A long-discussed plan for an approximately 25-mile bike and pedestrian path connecting Charlottesville to the Afton area could be closer to a reality.
The Albemarle County Board of Supervisors at its Wednesday meeting supported applying for a planning grant for $1.5 million to $3 million for a shared-use path from the Blue Ridge Tunnel through Crozet to Charlottesville, likely along the U.S. 250 corridor.
If the county gets the grant — a Rebuilding American Infrastructure with Sustainability and Equity (RAISE) discretionary grant — it would pay for a feasibility study of potential path alignments, public outreach to determine a preferred alignment, 60% of design for the entirety of the preferred alignment and to identify portions of the path plan that could be their own projects.
“It’s a large funding amount that would allow us to view the project with a wide lens,” said Jessica Hersh-Ballering, a county principal planner for transportation. “We could envision the best route for the full 25 to 30 miles of shared-use paths that would touch three localities. It allows us that big picture view that we couldn’t get planning this path just one small segment at a time.”
She said the process is “incredibly competitive,” but there is an additional $500 million this round. Applications are scored on how effectively the project targets safety, environmental sustainability, quality of life, mobility and community connectivity, economic competitiveness and opportunity.
“Right now the only people biking and walking along the corridor are either those strong and fearless types or people who have no other options,” Hersh-Ballering said. “Even with low numbers of bicyclists and pedestrians, there have been two relatively recent fatalities — one bicyclist, one pedestrian — along the [U.S.] 250 corridor between Charlottesville and Crozet.”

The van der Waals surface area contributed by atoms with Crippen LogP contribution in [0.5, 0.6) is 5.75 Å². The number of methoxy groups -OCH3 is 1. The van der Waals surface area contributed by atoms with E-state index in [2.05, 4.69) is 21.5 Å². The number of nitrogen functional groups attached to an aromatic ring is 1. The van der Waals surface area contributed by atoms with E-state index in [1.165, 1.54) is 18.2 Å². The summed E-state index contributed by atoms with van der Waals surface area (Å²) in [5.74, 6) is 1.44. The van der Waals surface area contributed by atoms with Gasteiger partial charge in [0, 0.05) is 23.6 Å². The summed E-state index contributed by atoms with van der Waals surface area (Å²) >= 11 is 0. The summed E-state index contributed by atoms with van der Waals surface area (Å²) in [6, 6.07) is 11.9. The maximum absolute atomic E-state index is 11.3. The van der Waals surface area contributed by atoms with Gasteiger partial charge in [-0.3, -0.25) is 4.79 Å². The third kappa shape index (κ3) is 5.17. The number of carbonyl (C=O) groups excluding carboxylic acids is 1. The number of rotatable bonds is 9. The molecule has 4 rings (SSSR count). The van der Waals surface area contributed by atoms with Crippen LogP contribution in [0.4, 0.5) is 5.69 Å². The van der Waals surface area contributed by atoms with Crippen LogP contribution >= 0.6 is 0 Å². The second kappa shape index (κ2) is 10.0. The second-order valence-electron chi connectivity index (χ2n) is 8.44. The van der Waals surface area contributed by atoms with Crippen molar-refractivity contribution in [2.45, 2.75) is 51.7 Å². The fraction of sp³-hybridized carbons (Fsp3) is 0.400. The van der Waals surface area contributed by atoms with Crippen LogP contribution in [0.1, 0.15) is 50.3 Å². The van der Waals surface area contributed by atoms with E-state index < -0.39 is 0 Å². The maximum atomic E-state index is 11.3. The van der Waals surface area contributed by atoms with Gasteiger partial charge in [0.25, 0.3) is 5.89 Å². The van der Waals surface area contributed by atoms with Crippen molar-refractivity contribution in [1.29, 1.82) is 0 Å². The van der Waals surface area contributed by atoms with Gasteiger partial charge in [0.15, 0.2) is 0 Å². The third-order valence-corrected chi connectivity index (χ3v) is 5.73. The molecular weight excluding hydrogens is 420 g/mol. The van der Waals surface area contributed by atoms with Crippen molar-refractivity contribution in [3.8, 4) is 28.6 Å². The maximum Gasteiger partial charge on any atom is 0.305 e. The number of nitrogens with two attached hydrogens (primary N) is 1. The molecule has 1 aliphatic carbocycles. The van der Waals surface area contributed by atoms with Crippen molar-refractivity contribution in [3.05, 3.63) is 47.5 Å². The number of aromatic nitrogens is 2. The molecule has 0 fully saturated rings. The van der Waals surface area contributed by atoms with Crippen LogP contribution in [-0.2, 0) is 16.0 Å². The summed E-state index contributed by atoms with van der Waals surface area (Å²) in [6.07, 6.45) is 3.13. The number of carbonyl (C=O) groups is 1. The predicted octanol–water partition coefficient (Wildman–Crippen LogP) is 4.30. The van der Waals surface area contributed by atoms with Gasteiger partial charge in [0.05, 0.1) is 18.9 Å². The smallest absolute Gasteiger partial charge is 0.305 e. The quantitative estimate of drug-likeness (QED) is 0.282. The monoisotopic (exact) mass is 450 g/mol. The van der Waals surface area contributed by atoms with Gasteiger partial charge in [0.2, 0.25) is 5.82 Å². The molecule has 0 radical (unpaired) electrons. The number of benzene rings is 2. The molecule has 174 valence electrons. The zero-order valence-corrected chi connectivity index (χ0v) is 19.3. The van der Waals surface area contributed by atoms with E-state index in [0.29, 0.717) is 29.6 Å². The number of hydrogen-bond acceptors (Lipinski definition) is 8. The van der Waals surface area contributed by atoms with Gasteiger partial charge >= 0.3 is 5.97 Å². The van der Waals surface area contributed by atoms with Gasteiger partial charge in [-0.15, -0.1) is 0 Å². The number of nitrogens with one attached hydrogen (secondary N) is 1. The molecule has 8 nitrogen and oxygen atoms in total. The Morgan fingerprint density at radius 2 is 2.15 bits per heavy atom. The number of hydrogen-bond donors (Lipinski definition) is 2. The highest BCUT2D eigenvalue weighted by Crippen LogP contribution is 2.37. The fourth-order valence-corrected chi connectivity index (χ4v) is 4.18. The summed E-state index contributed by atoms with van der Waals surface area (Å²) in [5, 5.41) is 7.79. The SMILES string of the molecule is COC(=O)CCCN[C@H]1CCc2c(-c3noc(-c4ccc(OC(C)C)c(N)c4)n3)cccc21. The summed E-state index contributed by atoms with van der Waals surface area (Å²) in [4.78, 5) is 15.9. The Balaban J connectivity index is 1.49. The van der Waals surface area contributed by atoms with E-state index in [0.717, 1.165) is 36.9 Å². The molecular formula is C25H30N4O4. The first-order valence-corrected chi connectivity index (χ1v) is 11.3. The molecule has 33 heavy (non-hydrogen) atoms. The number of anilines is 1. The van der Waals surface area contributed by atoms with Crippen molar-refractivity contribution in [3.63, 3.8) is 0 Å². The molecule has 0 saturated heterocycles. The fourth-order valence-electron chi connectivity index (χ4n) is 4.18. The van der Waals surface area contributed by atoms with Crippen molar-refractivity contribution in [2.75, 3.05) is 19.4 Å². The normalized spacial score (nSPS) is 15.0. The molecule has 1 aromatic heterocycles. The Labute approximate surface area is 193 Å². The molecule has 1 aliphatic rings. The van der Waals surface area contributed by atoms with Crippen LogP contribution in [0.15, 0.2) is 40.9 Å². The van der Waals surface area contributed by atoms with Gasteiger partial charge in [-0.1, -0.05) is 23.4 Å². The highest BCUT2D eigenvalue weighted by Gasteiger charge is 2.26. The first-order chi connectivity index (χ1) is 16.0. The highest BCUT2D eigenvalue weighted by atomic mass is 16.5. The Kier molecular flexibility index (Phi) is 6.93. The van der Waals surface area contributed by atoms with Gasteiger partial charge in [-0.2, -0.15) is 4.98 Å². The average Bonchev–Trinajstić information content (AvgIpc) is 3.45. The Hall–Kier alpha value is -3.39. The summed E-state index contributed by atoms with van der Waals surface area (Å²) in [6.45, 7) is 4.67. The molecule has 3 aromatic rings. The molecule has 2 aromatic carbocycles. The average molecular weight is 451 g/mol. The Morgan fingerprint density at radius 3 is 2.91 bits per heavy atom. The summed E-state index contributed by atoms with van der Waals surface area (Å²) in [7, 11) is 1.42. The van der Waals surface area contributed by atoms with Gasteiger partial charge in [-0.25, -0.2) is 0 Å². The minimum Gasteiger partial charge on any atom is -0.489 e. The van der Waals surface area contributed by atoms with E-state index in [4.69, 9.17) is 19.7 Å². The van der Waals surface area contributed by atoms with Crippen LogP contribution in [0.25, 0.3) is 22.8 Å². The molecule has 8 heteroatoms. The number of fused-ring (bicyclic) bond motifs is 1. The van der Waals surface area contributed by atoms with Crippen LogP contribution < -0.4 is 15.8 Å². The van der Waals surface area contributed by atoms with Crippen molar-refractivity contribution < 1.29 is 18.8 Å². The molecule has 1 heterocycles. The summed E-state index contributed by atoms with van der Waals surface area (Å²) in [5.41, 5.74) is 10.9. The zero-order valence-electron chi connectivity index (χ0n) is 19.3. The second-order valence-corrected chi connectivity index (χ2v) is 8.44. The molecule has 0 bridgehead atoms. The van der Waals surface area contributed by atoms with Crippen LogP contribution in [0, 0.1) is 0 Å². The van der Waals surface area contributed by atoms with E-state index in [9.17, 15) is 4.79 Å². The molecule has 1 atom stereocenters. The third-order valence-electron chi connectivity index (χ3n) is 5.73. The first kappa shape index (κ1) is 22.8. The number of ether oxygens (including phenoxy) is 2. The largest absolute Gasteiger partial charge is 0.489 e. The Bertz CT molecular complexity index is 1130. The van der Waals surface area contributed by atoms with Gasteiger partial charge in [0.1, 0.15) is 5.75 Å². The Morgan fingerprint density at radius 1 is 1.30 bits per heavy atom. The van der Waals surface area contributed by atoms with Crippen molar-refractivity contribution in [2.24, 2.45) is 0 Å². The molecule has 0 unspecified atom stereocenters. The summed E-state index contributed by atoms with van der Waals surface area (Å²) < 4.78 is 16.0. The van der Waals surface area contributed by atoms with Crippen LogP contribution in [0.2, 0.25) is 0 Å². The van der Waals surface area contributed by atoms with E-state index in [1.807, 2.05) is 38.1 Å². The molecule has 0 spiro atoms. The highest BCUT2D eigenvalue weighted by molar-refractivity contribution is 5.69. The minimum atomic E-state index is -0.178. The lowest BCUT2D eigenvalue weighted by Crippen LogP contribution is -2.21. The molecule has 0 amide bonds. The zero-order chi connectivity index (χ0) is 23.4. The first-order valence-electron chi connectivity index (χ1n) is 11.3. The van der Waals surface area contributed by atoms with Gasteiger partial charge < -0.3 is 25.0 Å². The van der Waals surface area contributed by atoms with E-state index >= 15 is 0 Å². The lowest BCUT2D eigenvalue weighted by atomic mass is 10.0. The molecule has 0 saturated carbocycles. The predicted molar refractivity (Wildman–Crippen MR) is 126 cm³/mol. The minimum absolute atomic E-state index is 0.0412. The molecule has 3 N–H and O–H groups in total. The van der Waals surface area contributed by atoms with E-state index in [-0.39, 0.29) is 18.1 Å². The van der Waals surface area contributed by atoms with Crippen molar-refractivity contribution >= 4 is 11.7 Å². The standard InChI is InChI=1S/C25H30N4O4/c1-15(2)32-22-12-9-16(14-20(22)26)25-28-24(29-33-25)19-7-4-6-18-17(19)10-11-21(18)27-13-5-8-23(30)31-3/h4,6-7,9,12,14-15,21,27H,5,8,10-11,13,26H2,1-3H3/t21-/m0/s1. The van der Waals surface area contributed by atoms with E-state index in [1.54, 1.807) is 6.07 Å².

The Rivanna Trails Foundation previously petitioned the board to conduct a feasibility study of the path. Supporters have said it would not only serve outdoor enthusiasts but also commuters. It could also bring tourists to the area, similar to what the Virginia Capital Trail has done for the Richmond-to-Williamsburg area.
Hersh-Ballering said it’s very unlikely that the county would plan and then build it “in one fell swoop.”
“We want to find those pieces that would have independent utilities so we can construct them one at a time with our usual smaller funding sources,” she said.
Hersh-Ballering said if this planning grant is successful, construction could be funded directly through a RAISE capital application or other grant programs or as a component of other Virginia Department of Transportation projects. It could also be funded or constructed through proffers from developers.
“I’m so excited to hear you say this today,” Supervisor Ann H. Mallek said. “This is going to make a lot of people out west very, very happy.”